Get Ready for the Holiday 2005 Sales Season
* Review training programs as to their effectiveness and timing in relation to your hiring plan. Hire and train seasonal help well in advance of when you’ll need them. While you don’t want workers sitting around idle, you also don’t want to be caught short when the holiday orders start pouring in. Start the hiring process early enough so there’s also reasonable time for adequate training.
* Develop a plan for managing and supervising the seasonal increase in staff. Have trained supervisors ready to control the staff increase. The supervisors should integrate seasonal workers as much as possible into their full-time staffs. For example, you can boost productivity of seasonal employees by offering them the same incentive programs you give regular staffers, and by making them eligible for flexible hours, special discounts and other perks.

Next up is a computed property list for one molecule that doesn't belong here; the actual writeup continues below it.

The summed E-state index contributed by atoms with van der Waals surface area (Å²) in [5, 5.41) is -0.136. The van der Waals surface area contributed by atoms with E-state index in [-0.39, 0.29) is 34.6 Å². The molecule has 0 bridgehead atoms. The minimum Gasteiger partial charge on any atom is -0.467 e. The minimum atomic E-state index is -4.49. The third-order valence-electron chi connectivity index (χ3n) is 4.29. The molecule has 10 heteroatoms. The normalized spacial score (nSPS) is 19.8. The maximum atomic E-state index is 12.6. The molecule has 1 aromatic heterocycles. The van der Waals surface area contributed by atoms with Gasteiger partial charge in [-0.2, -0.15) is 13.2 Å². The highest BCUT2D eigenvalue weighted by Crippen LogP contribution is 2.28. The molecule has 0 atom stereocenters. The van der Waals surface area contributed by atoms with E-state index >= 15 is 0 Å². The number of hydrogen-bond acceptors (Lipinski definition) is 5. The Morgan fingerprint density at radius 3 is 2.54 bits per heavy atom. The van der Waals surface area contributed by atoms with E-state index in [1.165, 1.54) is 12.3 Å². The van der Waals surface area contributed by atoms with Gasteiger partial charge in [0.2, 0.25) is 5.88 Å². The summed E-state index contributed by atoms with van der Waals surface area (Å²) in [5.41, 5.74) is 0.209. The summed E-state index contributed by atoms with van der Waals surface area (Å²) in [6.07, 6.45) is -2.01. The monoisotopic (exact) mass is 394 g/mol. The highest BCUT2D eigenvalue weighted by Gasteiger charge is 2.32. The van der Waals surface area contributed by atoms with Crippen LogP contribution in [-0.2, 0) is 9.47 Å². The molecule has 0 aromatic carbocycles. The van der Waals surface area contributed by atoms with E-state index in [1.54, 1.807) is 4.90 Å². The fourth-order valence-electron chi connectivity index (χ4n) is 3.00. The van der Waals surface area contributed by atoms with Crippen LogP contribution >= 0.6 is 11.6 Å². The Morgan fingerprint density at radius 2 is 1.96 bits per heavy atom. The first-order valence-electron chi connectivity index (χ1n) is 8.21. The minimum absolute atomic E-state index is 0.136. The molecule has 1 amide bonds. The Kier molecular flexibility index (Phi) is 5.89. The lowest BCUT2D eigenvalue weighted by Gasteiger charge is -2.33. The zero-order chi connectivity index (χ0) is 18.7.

Step #4: Plan Your Systems
* Review your warehouse computer system’s effectiveness from last season, and plan for necessary changes before the holiday season.
* Maximize your system’s ability to direct warehouse activities efficiently. Warehouse management systems (WMS) integrate scheduling, resource planning, logistics, and even transportation and light manufacturing functions into one package. If you have any or all of these systems functions, reap the benefits of them during your peak operating times. But even if you have a more basic WMS package, be sure you’re using all of the capabilities your system affords.
* Be sure any procedures/systems that are volume sensitive can handle your projected holiday activity volume. Go through marketing’s and merchandising’s projections to see where the volume levels are expected to rise during the coming season. This will help you anticipate peak activity levels. Be sure your system can process peak volume levels without slowing down.
* Test the flexibility of your systems. If you plan to add new merchandise or a whole new category, or if you’ll change the way you process orders, test now how this change will respond in the system. If your system requires alteration, you still have time to do that. Remember, a systems change could take a day or months, depending on the complexity. The good news is, most operations systems are underutilized, and so there likely still is room within the confines of your current system to accommodate additional functionality.